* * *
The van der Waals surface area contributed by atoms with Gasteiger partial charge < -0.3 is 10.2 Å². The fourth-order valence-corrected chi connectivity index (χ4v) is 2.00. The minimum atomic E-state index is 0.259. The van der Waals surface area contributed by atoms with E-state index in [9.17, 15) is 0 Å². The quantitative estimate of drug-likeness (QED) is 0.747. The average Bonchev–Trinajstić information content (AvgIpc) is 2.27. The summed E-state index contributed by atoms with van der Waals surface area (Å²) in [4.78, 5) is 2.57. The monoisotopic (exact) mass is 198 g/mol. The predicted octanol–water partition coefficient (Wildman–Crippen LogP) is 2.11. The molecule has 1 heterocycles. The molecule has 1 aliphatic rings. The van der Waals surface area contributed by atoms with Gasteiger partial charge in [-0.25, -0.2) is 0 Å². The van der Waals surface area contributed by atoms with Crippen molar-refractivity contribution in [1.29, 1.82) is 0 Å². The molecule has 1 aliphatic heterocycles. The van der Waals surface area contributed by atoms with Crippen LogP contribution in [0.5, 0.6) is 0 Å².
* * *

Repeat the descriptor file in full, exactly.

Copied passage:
The van der Waals surface area contributed by atoms with Gasteiger partial charge < -0.3 is 10.2 Å². The fourth-order valence-corrected chi connectivity index (χ4v) is 2.00. The minimum atomic E-state index is 0.259. The van der Waals surface area contributed by atoms with E-state index in [9.17, 15) is 0 Å². The quantitative estimate of drug-likeness (QED) is 0.747. The average Bonchev–Trinajstić information content (AvgIpc) is 2.27. The summed E-state index contributed by atoms with van der Waals surface area (Å²) in [4.78, 5) is 2.57. The monoisotopic (exact) mass is 198 g/mol. The predicted octanol–water partition coefficient (Wildman–Crippen LogP) is 2.11. The molecule has 1 heterocycles. The molecule has 1 aliphatic rings. The van der Waals surface area contributed by atoms with Gasteiger partial charge in [-0.25, -0.2) is 0 Å². The van der Waals surface area contributed by atoms with Crippen molar-refractivity contribution in [1.29, 1.82) is 0 Å². The molecule has 1 aliphatic heterocycles. The van der Waals surface area contributed by atoms with Crippen LogP contribution in [0.5, 0.6) is 0 Å².